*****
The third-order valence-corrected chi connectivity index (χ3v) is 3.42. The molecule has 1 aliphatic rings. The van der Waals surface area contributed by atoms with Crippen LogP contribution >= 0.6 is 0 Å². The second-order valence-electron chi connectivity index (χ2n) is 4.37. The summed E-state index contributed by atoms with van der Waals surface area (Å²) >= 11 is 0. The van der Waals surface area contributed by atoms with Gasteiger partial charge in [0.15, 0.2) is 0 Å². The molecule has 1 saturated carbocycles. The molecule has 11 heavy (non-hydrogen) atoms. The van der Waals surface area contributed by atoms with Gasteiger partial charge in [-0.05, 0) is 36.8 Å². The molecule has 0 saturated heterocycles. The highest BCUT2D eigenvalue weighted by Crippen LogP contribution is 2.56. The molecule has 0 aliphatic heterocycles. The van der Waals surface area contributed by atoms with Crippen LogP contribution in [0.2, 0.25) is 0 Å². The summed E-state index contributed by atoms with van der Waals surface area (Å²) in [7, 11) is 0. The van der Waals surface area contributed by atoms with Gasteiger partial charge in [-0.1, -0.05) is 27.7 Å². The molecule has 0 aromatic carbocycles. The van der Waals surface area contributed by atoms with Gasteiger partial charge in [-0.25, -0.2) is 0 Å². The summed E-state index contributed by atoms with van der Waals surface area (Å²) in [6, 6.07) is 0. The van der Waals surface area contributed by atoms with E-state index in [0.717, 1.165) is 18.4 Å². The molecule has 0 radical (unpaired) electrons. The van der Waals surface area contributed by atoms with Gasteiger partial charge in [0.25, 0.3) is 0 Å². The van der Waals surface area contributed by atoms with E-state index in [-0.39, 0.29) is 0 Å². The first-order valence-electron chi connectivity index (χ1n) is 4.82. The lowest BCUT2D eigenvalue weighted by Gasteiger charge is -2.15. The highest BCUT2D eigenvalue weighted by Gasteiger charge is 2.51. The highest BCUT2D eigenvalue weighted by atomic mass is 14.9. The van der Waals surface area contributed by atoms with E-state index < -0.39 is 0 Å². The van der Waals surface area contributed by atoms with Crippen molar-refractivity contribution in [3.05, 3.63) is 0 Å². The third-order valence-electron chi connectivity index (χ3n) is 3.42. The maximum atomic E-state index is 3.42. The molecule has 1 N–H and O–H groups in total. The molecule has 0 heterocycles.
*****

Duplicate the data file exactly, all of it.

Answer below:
The third-order valence-corrected chi connectivity index (χ3v) is 3.42. The molecule has 1 aliphatic rings. The van der Waals surface area contributed by atoms with Crippen LogP contribution >= 0.6 is 0 Å². The second-order valence-electron chi connectivity index (χ2n) is 4.37. The summed E-state index contributed by atoms with van der Waals surface area (Å²) >= 11 is 0. The van der Waals surface area contributed by atoms with Gasteiger partial charge in [0.15, 0.2) is 0 Å². The molecule has 1 saturated carbocycles. The molecule has 11 heavy (non-hydrogen) atoms. The van der Waals surface area contributed by atoms with Gasteiger partial charge in [-0.05, 0) is 36.8 Å². The molecule has 0 saturated heterocycles. The highest BCUT2D eigenvalue weighted by Crippen LogP contribution is 2.56. The molecule has 0 aliphatic heterocycles. The van der Waals surface area contributed by atoms with Crippen LogP contribution in [0.2, 0.25) is 0 Å². The summed E-state index contributed by atoms with van der Waals surface area (Å²) in [7, 11) is 0. The van der Waals surface area contributed by atoms with Gasteiger partial charge in [-0.1, -0.05) is 27.7 Å². The molecule has 0 aromatic carbocycles. The van der Waals surface area contributed by atoms with Gasteiger partial charge in [-0.25, -0.2) is 0 Å². The summed E-state index contributed by atoms with van der Waals surface area (Å²) in [6, 6.07) is 0. The van der Waals surface area contributed by atoms with E-state index in [0.717, 1.165) is 18.4 Å². The molecule has 0 radical (unpaired) electrons. The van der Waals surface area contributed by atoms with Gasteiger partial charge in [0.25, 0.3) is 0 Å². The van der Waals surface area contributed by atoms with E-state index in [-0.39, 0.29) is 0 Å². The first-order valence-electron chi connectivity index (χ1n) is 4.82. The lowest BCUT2D eigenvalue weighted by Gasteiger charge is -2.15. The highest BCUT2D eigenvalue weighted by Gasteiger charge is 2.51. The highest BCUT2D eigenvalue weighted by atomic mass is 14.9. The van der Waals surface area contributed by atoms with E-state index < -0.39 is 0 Å². The van der Waals surface area contributed by atoms with Crippen molar-refractivity contribution in [3.05, 3.63) is 0 Å². The third-order valence-electron chi connectivity index (χ3n) is 3.42. The maximum atomic E-state index is 3.42. The molecule has 1 N–H and O–H groups in total. The molecule has 0 heterocycles.